On this daddy day, trying to think of what “dad” would do that made him a dad. He sat at the end of the table. He carved the turkey. He drove the family around. He was the head of the house; a position that comes with the title “dad”. So while viewing notices of all these folks celebrating their dads and thinking of an upcoming event with several of these dads, I pondered a comment made by one dad and I quote, “So, we are talking about getting together and drinking beer.”
The occasion is a “When I’m sixty-four” celebration. It’s not about the record or maybe it is because these geezers have reached that age. Due to our busy lives and lack of communication, we put one of the pups in charge of organizing this fiasco. It seems we cannot get together without alcohol so I guess we will be spending time in a bar or tavern or local drinking establishment.
Maybe the first thing our species invented was fermentation to dilute our minds of how tough life is. We certainly have carried the processing of the grape and barley with us around the globe. We drink to celebrate, we drink to drown our sorrows, we drink to pass the time, and we drink to gather money with festivals every weekend.
With this understood, drinking venues were created. They became gathering spots for the gentlemen of the community to decide politics, swap tales and network. Restrictions were made to keep the establishments closed during certain times, but being a resourceful species we found a way to bring the venue into our homes.
By the mid-20th century the bar became a standard for all the suburban ranch houses. The first question asked when another couple came over was, “What would you like to drink?” It was the centerpiece of entertainment and the dad was the bartender.
Of course the bar had it’s own recipes and concoctions and utensils and glasses. A fully stocked bar had to have all the ingredients for any combination of drinks. Like the outside grill or riding mower, the bar was the pride and joy of the day.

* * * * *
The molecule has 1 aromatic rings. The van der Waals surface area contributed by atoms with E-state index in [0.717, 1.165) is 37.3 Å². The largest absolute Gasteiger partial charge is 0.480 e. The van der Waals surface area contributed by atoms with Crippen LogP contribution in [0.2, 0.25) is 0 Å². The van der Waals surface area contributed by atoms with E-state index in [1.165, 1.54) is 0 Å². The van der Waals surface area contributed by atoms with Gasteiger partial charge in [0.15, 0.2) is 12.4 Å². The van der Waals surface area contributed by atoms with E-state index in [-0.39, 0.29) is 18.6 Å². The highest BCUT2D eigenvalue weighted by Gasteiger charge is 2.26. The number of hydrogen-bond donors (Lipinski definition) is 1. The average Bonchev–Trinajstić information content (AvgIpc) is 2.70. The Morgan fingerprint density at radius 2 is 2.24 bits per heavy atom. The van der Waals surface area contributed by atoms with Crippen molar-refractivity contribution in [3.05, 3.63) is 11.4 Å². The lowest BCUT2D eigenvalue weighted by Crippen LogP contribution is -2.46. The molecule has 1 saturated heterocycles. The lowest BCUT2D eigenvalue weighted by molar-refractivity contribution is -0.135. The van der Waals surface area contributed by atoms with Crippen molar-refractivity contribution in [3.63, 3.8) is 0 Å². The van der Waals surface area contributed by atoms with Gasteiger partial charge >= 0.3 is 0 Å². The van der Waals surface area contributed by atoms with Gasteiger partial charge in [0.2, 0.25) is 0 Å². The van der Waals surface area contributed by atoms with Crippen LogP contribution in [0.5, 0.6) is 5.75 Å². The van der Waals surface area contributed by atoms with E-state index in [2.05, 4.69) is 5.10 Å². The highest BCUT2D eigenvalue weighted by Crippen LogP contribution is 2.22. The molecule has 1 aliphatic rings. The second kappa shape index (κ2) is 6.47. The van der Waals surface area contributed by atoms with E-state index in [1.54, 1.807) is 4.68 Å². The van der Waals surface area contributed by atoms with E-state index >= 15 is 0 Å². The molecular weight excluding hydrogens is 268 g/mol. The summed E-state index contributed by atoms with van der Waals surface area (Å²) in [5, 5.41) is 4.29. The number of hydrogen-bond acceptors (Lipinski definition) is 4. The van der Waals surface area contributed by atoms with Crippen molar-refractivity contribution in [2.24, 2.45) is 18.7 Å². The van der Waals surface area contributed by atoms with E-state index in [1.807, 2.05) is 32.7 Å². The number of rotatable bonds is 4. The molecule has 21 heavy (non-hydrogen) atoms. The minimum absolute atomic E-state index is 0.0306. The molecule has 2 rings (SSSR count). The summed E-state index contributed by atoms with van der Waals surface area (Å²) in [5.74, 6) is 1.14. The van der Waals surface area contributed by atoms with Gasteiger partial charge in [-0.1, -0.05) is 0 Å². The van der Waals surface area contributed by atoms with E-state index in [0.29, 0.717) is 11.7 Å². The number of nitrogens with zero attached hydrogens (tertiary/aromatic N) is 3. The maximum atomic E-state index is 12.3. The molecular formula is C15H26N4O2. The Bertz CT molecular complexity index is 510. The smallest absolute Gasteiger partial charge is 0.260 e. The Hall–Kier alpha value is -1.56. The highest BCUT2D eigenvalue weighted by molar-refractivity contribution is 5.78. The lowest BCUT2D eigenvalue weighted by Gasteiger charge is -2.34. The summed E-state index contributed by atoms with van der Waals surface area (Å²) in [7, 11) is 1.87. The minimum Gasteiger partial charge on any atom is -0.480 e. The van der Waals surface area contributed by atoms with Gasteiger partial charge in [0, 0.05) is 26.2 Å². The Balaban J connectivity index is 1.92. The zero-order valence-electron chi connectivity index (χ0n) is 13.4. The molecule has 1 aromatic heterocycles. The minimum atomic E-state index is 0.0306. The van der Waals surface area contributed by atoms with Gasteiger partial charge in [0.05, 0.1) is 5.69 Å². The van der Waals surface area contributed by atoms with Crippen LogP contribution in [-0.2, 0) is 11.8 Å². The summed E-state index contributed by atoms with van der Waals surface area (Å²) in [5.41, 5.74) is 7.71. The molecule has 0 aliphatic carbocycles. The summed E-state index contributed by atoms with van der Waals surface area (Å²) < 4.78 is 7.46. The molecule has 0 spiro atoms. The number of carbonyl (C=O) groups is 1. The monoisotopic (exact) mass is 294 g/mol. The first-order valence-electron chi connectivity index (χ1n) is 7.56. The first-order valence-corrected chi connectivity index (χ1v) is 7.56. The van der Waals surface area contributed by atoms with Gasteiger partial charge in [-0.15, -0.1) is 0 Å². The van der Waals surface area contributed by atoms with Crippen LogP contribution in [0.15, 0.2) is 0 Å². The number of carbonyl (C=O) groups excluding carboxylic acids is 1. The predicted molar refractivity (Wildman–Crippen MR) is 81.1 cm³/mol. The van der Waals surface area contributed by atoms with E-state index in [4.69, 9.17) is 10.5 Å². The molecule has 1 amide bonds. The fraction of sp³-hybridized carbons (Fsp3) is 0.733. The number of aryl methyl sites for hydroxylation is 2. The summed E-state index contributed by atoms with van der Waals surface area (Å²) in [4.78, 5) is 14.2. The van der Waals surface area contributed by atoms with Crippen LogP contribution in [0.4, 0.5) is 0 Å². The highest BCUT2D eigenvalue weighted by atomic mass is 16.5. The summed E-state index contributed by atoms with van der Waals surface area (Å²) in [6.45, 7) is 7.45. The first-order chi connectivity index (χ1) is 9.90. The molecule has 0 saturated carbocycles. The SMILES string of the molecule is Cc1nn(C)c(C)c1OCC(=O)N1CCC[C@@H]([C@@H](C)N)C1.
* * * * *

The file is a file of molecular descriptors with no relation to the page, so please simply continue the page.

Bartending was a man’s sport until tavern owners realized by having a woman bartender who looked like a hooker, the number of request for drinks grew and patrons stayed longer. Also bartending at home cut the pattern of the husband staggering home after a “business meeting” but also made available to women libations to help the daily chores of ironing, cooking, cleaning, and taking care of the children go by.
So much is said for gun control or automotive speed limits or even illegal substances, but alcohol in all its variations seems to cause some problems.
There are approximately 80,000 deaths attributable to excessive alcohol use each year in the United States according to the CDC. This makes excessive alcohol use the 3rd leading lifestyle-related cause of death for the nation. In 2006, there were more than 1.2 million emergency room visits and 2.7 million physician office visits due to excessive drinking. The economic costs of excessive alcohol consumption in 2006 were estimated at $223.5 billion.
The rules are don’t drink if pregnant or planning on becoming pregnant (but that is probably the way you will get pregnant), don’t drink until you are a certain age (as if that is going to stop you) and don’t drink and drive (unless they don’t catch you). What the rules don’t count on is we like to be impaired. We like to have an excuse for being silly or obnoxious or even dangerous. We don’t like the morning after hangover.
My parents had a cabinet at the top of the stairs with lots of fancy bottles. My dad, running a private club, had access to lots of distillers and distributors so he could have his choice of the “good stuff”. I don’t remember seeing my parents drink together but there are photos of couples coming by the house being entertained. I do remember we had all sorts of glasses that were not for milk. We even had glasses that when you filled it with a liquid the lady on the front of the glass lost her bathing suit. I never was interested into breaking into any of the bottles.
I learned drinking from my Libbie friends. We’d make fake ID cards and sneak into a local bar for expensive watered down beer. Now and then a bottle would be passed around but with so many people and so few bottles the results were not overwhelming. The thought at the time was you had to drink to be sociable, cool, like James Bond. This was still the time of the blue laws so access to liquor was difficult if not impossible. Dads would lock up their bar before they locked up a gun closet.
I had some bad experience with liquor growing up so when I was of age to buy my own, I purchased wine. I thought this would be more cosmopolitan and suave. To entertain, my wife and I would invite our friends over for a wine tasting party. Cards and information about the wines were prepared and several bottles were purchased, but it seems our friends just wanted to get drunk and didn’t care what the wine tasted like.
Now my friends have bars and glasses and utensils and pride themselves on the variety of bottles in their possession.
So I’ve never had a bar. I don’t know how to prepare a slow gin fizz from a white Russian. So if you want to come over and be entertained with adult concoctions, BYOB. I will provide you with mass quantities of cheap beer or if you prefer the grape, but I only have one wine glass unless you want to drink out of a cup.